It is probably good to question your religion now and then in order to affirm your beliefs. I had often questioned the ‘life hereafter’ as I grew up, but then, I had not had the experience of the death of someone close to me.
My father, who had been my mentor in life – both personal and business – died in June 1972. I found it difficult to manage without his counsel.
One week, about six weeks after his death, I stood up and said to my wife Denise, “I’ll just phone Dad – he’ll be really interested in what happened in Finglas today.”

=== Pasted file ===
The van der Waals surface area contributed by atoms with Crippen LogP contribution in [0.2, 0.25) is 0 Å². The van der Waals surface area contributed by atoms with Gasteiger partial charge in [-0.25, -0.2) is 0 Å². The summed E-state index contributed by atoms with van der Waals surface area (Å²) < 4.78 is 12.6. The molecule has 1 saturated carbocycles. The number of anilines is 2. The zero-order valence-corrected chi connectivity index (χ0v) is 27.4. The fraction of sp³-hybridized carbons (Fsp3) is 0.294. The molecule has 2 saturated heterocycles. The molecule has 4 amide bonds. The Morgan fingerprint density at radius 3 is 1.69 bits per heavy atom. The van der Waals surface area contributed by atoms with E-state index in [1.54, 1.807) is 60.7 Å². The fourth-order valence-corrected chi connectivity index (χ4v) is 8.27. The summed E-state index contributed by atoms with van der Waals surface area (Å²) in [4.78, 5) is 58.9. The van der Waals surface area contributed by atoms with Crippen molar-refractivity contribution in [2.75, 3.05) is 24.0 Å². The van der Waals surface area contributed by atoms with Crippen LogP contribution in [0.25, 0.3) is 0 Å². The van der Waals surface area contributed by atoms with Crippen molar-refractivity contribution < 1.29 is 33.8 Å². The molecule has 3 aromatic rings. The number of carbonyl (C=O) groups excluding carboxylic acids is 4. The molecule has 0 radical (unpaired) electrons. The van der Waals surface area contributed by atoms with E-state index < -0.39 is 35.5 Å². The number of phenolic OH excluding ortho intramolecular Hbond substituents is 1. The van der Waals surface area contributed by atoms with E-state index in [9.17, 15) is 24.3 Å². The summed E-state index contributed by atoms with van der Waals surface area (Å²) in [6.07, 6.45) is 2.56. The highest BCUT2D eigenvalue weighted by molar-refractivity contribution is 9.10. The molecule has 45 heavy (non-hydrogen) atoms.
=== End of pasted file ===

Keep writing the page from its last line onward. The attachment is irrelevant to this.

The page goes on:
“But…” she said.
“It’s okay” I interrupted, “I won’t be all night – he’d just love to hear about it.”
“But he’s dead,” she exclaimed, and I suddenly realised that in my enthusiasm to tell him of the incident, I had forgotten that I would never again be able to be in touch with him.
About a week later, going through some of his papers, I came across a number of foolscap pages in his handwriting. They were a long ‘advice’ to me that covered many subjects including business. He had written them on holidays a couple of months before his death but had never got around to posting them to me.
I suddenly realised that he was not gone – he was still able to communicate. Each week at Mass, when we say “We look for the Resurrection of the Dead”, all we need to do is just that – “look for”.